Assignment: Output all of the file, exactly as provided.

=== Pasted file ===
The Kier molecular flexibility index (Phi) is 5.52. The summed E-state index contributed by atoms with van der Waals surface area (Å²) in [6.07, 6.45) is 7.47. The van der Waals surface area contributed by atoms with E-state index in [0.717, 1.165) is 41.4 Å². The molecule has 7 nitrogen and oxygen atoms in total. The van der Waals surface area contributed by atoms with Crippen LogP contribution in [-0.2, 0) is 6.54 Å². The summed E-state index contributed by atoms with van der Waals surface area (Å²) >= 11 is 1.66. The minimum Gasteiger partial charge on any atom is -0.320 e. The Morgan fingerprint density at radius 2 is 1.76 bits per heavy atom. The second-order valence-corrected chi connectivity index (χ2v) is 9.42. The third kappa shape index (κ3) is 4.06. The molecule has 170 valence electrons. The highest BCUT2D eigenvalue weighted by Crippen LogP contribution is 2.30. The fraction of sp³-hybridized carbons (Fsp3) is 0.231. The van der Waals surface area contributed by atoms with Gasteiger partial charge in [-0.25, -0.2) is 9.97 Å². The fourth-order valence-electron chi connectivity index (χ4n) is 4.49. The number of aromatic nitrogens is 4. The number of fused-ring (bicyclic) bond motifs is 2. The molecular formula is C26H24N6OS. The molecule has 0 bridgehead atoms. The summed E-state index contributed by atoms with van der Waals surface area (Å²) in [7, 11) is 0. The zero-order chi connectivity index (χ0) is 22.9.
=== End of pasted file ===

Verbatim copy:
The Kier molecular flexibility index (Phi) is 5.52. The summed E-state index contributed by atoms with van der Waals surface area (Å²) in [6.07, 6.45) is 7.47. The van der Waals surface area contributed by atoms with E-state index in [0.717, 1.165) is 41.4 Å². The molecule has 7 nitrogen and oxygen atoms in total. The van der Waals surface area contributed by atoms with Crippen LogP contribution in [-0.2, 0) is 6.54 Å². The summed E-state index contributed by atoms with van der Waals surface area (Å²) >= 11 is 1.66. The minimum Gasteiger partial charge on any atom is -0.320 e. The Morgan fingerprint density at radius 2 is 1.76 bits per heavy atom. The second-order valence-corrected chi connectivity index (χ2v) is 9.42. The third kappa shape index (κ3) is 4.06. The molecule has 170 valence electrons. The highest BCUT2D eigenvalue weighted by Crippen LogP contribution is 2.30. The fraction of sp³-hybridized carbons (Fsp3) is 0.231. The van der Waals surface area contributed by atoms with Gasteiger partial charge in [-0.25, -0.2) is 9.97 Å². The fourth-order valence-electron chi connectivity index (χ4n) is 4.49. The number of aromatic nitrogens is 4. The number of fused-ring (bicyclic) bond motifs is 2. The molecular formula is C26H24N6OS. The molecule has 0 bridgehead atoms. The summed E-state index contributed by atoms with van der Waals surface area (Å²) in [7, 11) is 0. The zero-order chi connectivity index (χ0) is 22.9.